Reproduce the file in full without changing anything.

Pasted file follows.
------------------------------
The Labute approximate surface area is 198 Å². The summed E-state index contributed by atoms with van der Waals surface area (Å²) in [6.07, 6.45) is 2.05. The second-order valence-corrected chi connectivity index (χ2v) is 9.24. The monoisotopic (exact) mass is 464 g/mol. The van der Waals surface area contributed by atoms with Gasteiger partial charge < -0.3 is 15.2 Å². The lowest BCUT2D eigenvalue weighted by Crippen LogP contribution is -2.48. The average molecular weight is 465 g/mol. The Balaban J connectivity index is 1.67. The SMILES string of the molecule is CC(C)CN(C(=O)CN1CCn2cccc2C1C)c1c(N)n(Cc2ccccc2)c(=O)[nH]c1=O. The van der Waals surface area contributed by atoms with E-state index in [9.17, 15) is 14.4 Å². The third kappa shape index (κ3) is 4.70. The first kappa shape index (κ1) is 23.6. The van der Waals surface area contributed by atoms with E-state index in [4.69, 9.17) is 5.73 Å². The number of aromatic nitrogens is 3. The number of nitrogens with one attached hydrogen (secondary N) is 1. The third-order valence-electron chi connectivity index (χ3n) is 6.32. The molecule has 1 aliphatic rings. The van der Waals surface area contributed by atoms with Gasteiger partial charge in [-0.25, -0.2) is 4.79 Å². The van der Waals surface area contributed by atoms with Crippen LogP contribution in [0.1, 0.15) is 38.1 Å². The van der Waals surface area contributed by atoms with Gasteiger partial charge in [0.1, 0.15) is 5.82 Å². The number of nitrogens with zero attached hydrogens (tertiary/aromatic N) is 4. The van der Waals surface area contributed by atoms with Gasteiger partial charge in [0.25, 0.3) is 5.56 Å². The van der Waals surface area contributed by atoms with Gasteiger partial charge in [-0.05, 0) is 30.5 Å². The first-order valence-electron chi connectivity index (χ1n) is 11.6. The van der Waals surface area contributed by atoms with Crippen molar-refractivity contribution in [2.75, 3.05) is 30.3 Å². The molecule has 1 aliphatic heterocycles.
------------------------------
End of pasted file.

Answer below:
The Labute approximate surface area is 198 Å². The summed E-state index contributed by atoms with van der Waals surface area (Å²) in [6.07, 6.45) is 2.05. The second-order valence-corrected chi connectivity index (χ2v) is 9.24. The monoisotopic (exact) mass is 464 g/mol. The van der Waals surface area contributed by atoms with Gasteiger partial charge < -0.3 is 15.2 Å². The lowest BCUT2D eigenvalue weighted by Crippen LogP contribution is -2.48. The average molecular weight is 465 g/mol. The Balaban J connectivity index is 1.67. The SMILES string of the molecule is CC(C)CN(C(=O)CN1CCn2cccc2C1C)c1c(N)n(Cc2ccccc2)c(=O)[nH]c1=O. The van der Waals surface area contributed by atoms with E-state index in [9.17, 15) is 14.4 Å². The third kappa shape index (κ3) is 4.70. The first kappa shape index (κ1) is 23.6. The van der Waals surface area contributed by atoms with E-state index in [4.69, 9.17) is 5.73 Å². The number of aromatic nitrogens is 3. The number of nitrogens with one attached hydrogen (secondary N) is 1. The third-order valence-electron chi connectivity index (χ3n) is 6.32. The molecule has 1 aliphatic rings. The van der Waals surface area contributed by atoms with Gasteiger partial charge in [-0.25, -0.2) is 4.79 Å². The van der Waals surface area contributed by atoms with Crippen LogP contribution in [0.1, 0.15) is 38.1 Å². The van der Waals surface area contributed by atoms with Gasteiger partial charge in [0.1, 0.15) is 5.82 Å². The number of nitrogens with zero attached hydrogens (tertiary/aromatic N) is 4. The van der Waals surface area contributed by atoms with Gasteiger partial charge in [0.25, 0.3) is 5.56 Å². The van der Waals surface area contributed by atoms with Gasteiger partial charge in [-0.05, 0) is 30.5 Å². The first-order valence-electron chi connectivity index (χ1n) is 11.6. The van der Waals surface area contributed by atoms with Crippen molar-refractivity contribution in [2.75, 3.05) is 30.3 Å². The molecule has 1 aliphatic heterocycles.